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Mr. Canfield’s Story Time: Twig Art

Canfield and his legends are, well, legendary.

Scandals, legends, gossip, myths; all of these describe the stories told by 25-year veteran teacher Mr. Canfield. Throughout his time at Pace, Mr. Canfield has witnessed remarkable events and remembers each of them with perfect clarity. The following story is one of hundreds locked away in the mind of English teacher Mr. Canfield and is told in his words… 

About 19 years ago [1992], the art department at Pace paid five thousand dollars for this lady to come in, and for one week, every art class wrapped twigs. They told her she could get her twigs from the Pace mountain because they were going to build a tennis court, and the woman said, “That is despicable. Pace is ruining the environment.” But, she came anyway.

For a week they wrapped twigs: twigs 20 feet tall, twigs 10 feet tall, and twigs three inches tall, and they were supposed to place them in the foyer of the Fine Arts Center in the shape of a circle. When you walked into the middle of the circle you were supposed to feel the force of nature. But the thing kept falling down and almost blinded a third grader, so they stuck it all over the outside of the Fine Arts Center. All of these twigs up there looked like an Indian village.
Then they had five former secretaries of defense for that southern history thing down the road and they used our auditorium. On national TV they zoomed in on the Fine Arts Center and on all of these awful looking twigs. The lady then came to an assembly and said, “I can’t wait until I come back five years from now and see how all of these twigs are doing.” Everybody goes: “Are you kidding me? Lady, that is awful looking stuff.”

So, one morning I came in, it was a Monday morning, and I couldn’t get into my parking spot because all this dust was there. Apparently, someone had come in Sunday night, taken all of the twigs down, and set them on fire. And this was before the cameras in the parking lot, so they had no idea who did it. But anyway, Mrs. Hand, who was the principal at the time, and this art teacher got up in assembly and said we are gonna find out who did this because you are neo-Nazis and this is a felony. So they all clammed up. Nobody would say a thing. Normally, I could find out what was going on, but no one would say anything.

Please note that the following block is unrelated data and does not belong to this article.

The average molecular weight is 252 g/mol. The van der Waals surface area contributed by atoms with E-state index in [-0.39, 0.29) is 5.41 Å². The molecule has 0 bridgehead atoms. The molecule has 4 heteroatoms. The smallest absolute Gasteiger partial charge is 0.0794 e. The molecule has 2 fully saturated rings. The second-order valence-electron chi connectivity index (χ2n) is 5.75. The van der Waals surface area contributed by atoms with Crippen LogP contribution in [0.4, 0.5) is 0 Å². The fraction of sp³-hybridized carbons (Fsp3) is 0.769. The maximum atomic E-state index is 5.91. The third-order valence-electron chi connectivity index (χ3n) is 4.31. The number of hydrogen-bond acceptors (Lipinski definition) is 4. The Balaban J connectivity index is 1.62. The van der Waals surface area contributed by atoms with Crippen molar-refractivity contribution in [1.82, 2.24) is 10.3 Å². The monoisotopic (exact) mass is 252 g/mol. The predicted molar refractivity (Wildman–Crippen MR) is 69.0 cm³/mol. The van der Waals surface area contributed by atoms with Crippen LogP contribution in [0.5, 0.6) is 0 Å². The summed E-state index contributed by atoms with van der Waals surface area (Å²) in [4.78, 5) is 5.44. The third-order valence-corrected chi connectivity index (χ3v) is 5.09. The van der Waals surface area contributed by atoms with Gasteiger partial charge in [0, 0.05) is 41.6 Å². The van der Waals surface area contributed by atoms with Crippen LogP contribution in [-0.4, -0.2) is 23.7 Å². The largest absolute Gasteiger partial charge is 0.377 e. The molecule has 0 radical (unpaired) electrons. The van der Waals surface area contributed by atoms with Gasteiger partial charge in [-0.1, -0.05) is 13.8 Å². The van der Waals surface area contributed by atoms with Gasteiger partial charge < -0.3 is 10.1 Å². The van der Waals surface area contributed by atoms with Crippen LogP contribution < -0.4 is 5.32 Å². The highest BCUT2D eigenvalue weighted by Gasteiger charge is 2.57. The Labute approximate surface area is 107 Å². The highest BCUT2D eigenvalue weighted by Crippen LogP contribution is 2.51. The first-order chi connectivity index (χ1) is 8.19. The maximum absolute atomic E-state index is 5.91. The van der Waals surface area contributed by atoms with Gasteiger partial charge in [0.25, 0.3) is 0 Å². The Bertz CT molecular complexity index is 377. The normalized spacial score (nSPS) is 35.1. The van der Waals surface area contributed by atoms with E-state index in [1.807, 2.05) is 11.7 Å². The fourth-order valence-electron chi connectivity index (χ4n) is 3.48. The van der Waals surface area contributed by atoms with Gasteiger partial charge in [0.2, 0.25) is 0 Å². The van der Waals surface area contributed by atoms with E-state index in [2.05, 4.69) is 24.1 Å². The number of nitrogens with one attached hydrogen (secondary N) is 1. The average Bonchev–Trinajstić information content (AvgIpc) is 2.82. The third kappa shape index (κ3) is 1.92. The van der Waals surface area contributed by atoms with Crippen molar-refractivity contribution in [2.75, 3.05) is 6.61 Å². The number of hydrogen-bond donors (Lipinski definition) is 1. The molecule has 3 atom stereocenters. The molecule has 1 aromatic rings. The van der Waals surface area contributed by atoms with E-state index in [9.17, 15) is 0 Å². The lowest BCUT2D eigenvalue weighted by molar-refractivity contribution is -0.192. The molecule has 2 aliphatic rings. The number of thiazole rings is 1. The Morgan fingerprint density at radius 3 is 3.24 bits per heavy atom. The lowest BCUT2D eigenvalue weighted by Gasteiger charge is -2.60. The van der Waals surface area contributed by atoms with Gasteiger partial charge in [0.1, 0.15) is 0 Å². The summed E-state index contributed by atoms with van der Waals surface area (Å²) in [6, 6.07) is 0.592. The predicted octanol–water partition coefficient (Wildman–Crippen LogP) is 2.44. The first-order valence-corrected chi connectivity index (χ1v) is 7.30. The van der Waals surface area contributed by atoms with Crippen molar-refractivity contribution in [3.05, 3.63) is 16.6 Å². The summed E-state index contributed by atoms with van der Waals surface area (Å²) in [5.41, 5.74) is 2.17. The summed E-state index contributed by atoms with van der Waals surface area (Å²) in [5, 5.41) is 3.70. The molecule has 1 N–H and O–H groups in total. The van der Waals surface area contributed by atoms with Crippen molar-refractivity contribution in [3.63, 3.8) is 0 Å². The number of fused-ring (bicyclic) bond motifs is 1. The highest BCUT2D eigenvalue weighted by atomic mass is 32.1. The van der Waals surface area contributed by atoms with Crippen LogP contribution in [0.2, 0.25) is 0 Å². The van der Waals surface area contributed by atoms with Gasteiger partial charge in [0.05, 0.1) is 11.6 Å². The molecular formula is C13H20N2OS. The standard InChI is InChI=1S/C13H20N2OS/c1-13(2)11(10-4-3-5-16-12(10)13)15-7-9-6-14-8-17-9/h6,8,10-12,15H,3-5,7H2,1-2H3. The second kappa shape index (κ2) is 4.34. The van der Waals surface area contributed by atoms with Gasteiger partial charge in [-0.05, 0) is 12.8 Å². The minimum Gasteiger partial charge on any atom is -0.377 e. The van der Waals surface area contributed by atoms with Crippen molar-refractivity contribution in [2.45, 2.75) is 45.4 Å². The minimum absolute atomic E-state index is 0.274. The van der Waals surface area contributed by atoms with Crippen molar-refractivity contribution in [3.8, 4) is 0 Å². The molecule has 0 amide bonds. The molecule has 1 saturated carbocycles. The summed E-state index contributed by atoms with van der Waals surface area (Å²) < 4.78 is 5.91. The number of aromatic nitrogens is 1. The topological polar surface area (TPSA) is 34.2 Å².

So for two months, no one knew who burned the twig art. Finally, as I was leaving Peachtree Presbyterian Church following the class after graduation, two boys came up to me and said, “We did it.” I said, “You did what?” They responded with, “We did the twig art!” Apparently, they got drunk. Then they brought lawn chairs, hot dogs, and marshmallows to the Pace parking lot. They sat there, burned all of the twigs, roasted marshmallows, and had a great time. They said they were afraid that the neighbors were gonna call the police because the flames shot 30 feet in the air. No one ever found out they did it.”

If you need any verification for this story, go see the only remaining piece of twig art in Mr. Canfield’s room.

By Andrew Harton, Staff Writer ’12

Photo: Andrew Harton




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